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Evolving the Boston Lager recipe is ‘like remastering a vinyl record,’ Samuel Adams founder explains

Samuel Adams Founder and Brewer Jim Koch joins Yahoo Finance Live to discuss the state of the consumer, capturing younger generations of beer drinkers, its flagship Boston Lager, evolving its brewing process, and the overall outlook for the company.

Video transcript

DAVE BRIGGS: Beer sales have, for the most part, gone flat in recent years. And for the first time ever, spirits have surpassed beer in market share. So how is the company that started the craft beer revolution evolving with today's consumer? Jim Koch is here to tell us. He's the founder and brewer of Samuel Adams. The consumer is evolving. What's happening with the beer market as it shrinks a little bit in market share and, to my previous point, spirits gain?

JIM KOCH: Well, we don't like to think of it as flat. That's a bad word to a brewer. Think of it as--


DAVE BRIGGS: Pun intended.

JIM KOCH: --stable, very stable. And what we are seeing is people turning to flavor, and spirits obviously have a flavor intensity that you're not going to get maybe in a light beer, but what is growing in beer is the higher end. So more flavorful beers like Sam Adams remain popular.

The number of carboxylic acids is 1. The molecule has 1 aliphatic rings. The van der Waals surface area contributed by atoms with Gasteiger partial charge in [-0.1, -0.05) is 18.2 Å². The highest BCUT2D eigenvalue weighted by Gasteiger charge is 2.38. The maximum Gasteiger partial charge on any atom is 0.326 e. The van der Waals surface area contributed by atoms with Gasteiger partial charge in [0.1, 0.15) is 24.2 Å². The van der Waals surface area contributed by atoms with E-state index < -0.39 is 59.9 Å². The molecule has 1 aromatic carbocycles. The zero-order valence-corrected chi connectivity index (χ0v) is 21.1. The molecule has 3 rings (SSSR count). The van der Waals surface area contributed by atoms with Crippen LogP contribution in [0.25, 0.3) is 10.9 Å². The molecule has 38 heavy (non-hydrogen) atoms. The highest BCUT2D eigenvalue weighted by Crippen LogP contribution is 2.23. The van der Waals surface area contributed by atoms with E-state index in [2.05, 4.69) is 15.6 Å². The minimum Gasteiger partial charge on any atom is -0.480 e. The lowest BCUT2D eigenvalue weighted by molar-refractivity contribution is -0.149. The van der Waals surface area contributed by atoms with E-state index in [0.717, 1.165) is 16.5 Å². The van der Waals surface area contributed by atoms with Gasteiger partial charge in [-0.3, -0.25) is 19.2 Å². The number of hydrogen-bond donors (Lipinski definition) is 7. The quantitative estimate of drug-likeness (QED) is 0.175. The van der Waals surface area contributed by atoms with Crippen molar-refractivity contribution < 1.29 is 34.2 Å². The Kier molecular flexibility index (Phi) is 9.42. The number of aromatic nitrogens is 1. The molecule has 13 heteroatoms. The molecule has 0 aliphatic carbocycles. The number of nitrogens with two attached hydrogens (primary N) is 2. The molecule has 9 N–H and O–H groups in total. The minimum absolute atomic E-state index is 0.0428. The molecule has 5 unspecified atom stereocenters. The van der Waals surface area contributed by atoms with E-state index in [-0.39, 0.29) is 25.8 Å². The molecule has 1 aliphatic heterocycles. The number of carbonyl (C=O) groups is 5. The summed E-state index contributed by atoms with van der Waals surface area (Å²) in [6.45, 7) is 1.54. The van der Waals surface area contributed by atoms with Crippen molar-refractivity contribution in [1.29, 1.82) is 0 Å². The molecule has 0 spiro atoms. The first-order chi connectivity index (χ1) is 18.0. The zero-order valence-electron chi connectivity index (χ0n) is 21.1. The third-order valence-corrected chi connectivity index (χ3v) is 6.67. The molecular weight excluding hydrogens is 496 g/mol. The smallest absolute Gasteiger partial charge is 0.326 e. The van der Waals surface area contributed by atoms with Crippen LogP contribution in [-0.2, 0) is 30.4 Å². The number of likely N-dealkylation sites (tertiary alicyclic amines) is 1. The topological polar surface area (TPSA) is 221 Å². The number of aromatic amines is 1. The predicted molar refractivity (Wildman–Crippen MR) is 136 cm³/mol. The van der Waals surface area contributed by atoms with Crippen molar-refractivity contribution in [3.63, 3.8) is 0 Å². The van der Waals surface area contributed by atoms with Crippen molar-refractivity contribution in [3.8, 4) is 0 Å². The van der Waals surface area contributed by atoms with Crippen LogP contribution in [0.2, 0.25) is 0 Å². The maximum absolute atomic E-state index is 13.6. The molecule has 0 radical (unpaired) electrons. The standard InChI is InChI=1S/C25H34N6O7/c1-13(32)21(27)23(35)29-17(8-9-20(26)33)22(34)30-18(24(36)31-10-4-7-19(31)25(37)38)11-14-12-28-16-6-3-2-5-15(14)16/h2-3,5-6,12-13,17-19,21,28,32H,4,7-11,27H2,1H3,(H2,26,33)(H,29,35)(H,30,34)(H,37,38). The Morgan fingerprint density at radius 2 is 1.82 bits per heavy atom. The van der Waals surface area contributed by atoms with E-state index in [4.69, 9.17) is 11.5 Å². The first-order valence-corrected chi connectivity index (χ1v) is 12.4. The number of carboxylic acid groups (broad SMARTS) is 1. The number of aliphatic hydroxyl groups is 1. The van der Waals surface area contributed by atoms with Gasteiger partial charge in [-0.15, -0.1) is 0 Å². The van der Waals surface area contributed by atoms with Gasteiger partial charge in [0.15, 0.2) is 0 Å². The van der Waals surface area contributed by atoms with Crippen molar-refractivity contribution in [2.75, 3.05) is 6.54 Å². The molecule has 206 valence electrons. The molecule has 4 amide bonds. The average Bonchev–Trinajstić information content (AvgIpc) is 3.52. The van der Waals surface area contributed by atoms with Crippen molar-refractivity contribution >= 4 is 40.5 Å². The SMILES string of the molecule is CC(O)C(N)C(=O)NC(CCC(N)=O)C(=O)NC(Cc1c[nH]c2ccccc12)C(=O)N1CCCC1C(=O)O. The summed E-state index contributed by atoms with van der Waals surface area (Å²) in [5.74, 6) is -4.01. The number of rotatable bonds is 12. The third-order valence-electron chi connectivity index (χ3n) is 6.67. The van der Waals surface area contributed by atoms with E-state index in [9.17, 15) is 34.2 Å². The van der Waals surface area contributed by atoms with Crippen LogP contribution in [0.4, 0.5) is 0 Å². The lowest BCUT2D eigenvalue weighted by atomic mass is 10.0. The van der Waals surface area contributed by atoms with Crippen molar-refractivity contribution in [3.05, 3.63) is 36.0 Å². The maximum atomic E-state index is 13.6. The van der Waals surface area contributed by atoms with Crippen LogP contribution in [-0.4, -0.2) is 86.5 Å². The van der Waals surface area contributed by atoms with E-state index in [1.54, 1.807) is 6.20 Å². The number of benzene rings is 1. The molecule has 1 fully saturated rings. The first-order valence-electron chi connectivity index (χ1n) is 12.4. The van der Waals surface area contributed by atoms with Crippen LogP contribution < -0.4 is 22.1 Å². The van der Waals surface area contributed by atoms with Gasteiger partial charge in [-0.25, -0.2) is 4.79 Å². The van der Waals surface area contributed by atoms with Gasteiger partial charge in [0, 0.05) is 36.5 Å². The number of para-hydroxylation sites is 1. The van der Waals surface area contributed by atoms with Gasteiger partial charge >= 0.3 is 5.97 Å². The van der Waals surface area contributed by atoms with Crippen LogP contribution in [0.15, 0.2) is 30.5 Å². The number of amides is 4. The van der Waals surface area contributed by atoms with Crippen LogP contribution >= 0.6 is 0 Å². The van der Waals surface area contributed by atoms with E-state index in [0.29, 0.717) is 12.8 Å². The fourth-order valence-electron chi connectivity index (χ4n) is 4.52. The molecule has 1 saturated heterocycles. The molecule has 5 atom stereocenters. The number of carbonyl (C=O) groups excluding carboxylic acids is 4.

DAVE BRIGGS: How do you capture the young drinker, the young consumer, that seems to be rather fickle? They moved on to seltzer, then on to tequila and other things.

JIM KOCH: Yeah, for us, we make a bunch of different Sam Adams, not only the original-- still my favorite-- the Sam Adams Boston lager, but we make four seasonal beers. So there's a different beer every season. It doesn't twist off.

DAVE BRIGGS: Let's go, Jim. I know you have an opener on you.

JIM KOCH: Of course I have an opener.

DAVE BRIGGS: OK, proceed.


DAVE BRIGGS: I'll take that.


DAVE BRIGGS: You continue with your answer.

JIM KOCH: And we've innovated with things like Sam Adams Just the Haze, which is our first non-alcoholic beer. And it just got picked as the best non-alcoholic beer in America at the Great American Beer Festival.

DAVE BRIGGS: I want to touch on that in a minute. But you are evolving one of the oldest beers in America, this one we have here, changing it for today's consumer. How so and why?

JIM KOCH: Yeah, this is Sam Adams Boston Lager Remastered. People have asked me, well, why would you ever even touch anything? Cheers.

DAVE BRIGGS: But you did. Why? And what did you do?

JIM KOCH: We basically have always evolved the recipe. I brewed it first in my kitchen in 1984. And it got picked as the best beer in America in 1985 and went on to win that for four years. So people are like, why would you change the best beer in America? How could you even make that better? But as a brewer, I've always believed there was a perfect Sam Adams Boston lager out there. I just hadn't made it yet.

So for 38 years, I've made tiny little tweaks, changing the harvest time of the hops, getting a custom malting of our barley that is smoother. And the latest change that we made, it makes a brighter, cleaner, easier drinking Sam Adams. It's a kind of geeky process, the traditional German brewing process called biological acidification, but it's like remastering a vinyl record that you loved. It's the same music, the same band, the same instruments. We just took some of the hiss and the pop out of it.